Sharing and family unity
By Lamech Mhondoro
These stories of Shona Customs were first published in 1970 and were amongst the best essays received in a nationwide essay competition on Shona culture and tradition. Their authors ranged from a 15 year-old schoolboy to a university student and they came from Sakubva in Mutare to Berejena Mission near Masvingo.
Although more than 50 years have passed since the essays were written and many aspects of Shona customs have changed, it is hoped that the stories will give insight into what many parents and grandparents of the present generation learnt from their own relations in the 1960’s.
Mambo Press, originally established by the Catholic Church at Gweru, publishes a wide selection of books in many subjects and for a wide audience.
In Shona society there are few individuals who can go their own way because hardly any person is free from the control of and dependence on relatives.
From a very early age a Shona child is taught to share all that he has with his brother, sister or cousin. A mother may give a boiled Mealie-cob, a piece of boiled pumpkin or some other food to her young son and tell him to give half of it to his brother. If the child refuses, the mother punishes him. She does the same thing several times until the youngster learns to share. This habit may become so strong that he finds it difficult to eat anything without giving half of it to a relative. When he gets something to eat, he looks for his brother or sister or he eats half and leaves the other half for them.
From the age of four, Shona children are given their food in groups, usually with their cousins. As they grow up they continue eating in groups according to age. They share the same plate, all eating with their hands. Each person is careful that he does not take more than his fair share.
When a man is married and has a family, he still keeps this spirit of sharing. When his wife brews beer, the first people to be called are the closest relatives. The eldest amongst these, (usually the eldest brother) is given charge of the beer. He is responsible for giving it to the other guests. He also makes sure that a few pots of beer are left over for the family to enjoy when all the guests are gone.
During the ploughing season, all members of a Shona family make sure that the field of each member is ploughed. If one has no oxen or plough, the others supply him with what he lacks. If that fails, then they choose a particular day when they all go to his field with their oxen and ploughs to do the ploughing. If a family member is away working in town, one of his brothers is given charge of this man's family. The brother sees to it that the ploughing is done properly. He has almost the same power over his brother’s family as his brother has.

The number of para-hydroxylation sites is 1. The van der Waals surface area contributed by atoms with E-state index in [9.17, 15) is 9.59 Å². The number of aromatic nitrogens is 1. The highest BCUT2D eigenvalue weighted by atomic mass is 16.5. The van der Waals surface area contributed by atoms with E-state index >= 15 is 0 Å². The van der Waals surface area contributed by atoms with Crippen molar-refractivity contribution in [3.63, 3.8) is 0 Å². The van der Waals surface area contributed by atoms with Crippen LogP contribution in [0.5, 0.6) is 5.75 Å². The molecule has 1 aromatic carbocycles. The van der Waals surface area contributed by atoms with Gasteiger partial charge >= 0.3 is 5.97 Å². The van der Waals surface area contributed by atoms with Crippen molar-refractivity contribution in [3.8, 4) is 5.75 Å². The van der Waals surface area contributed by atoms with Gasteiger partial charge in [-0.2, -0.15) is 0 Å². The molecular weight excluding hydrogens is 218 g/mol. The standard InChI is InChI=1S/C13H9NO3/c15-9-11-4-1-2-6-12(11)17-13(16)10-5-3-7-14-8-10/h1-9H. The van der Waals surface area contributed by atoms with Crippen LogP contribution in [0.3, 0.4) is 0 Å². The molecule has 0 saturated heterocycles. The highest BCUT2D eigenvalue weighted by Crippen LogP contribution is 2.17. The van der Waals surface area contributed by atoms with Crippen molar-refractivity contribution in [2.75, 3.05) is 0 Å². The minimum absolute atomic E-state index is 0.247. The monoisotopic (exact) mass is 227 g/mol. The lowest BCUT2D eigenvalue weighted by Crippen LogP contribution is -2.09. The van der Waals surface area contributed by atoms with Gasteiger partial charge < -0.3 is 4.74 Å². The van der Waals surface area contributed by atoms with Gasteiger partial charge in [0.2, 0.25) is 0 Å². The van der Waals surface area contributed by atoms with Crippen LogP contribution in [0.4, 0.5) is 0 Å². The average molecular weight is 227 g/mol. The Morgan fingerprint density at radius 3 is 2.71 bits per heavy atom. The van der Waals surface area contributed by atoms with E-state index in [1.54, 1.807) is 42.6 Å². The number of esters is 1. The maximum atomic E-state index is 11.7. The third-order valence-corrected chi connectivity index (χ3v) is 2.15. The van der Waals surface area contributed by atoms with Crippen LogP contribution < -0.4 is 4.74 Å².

In most Shona families a girl is under the control of her aunt and uncle. They are more responsible for her behaviour than are her own parents. It is the duty of these two, specially the aunt to make sure that the girl grows up to be a good wife. When she does anything wrong or disgraceful, her father does not take action against her. He reports the matter to the aunt and uncle, and they usually scold her and advise her.
When a girl finds a boyfriend, she introduces him to her aunt who will decide if the boy is a worthy gentleman. Although it seldom happens, the aunt can stop her niece’s love with any boy if she is convinced that he will not make a good husband.
At the time of marriage, the uncles on both sides agreed on the details of the marriage, including roora. At the wedding reception is their responsibility to make sure all the guests are well fed.
A Shona man’s sense of duty towards his brother family is so strongly stressed that, when the brother dies, he customarily honours his obligation to take over the wife and children. However, this has met with opposition from the churches as it often results in polygamy.
Another important feature of family unity is a son’s duty towards his parents. According to Shona thinking anyone who abandons his parents is not fit to live. In foreign societies a son can send his parents to a home for the aged, but in Shona society one of the sons, usually the last-born is given the responsibility of looking after his aged parents. This does not mean that the other sons do not help him. On the contrary, they do all they can to help their youngest brother look after the parents. For a Shona man to send his parents to a retirement home would be to bring shame on the whole family.
There is such a strong connexion between the members of a Shona family that each person is very proud to be called by the family name instead of his own first name. A true Shona will not hold a beer party, conduct a marriage or do anything special without the knowledge of his relatives. Furthermore, he will not permit his brother's family or his parents to starve while he lives.
Clive and Peggy Kileff (Editors) E. Lee (illustrations) Shona Customs. Mambo Press in association with the Rhodesia Literature Bureau, Gwelo, 1974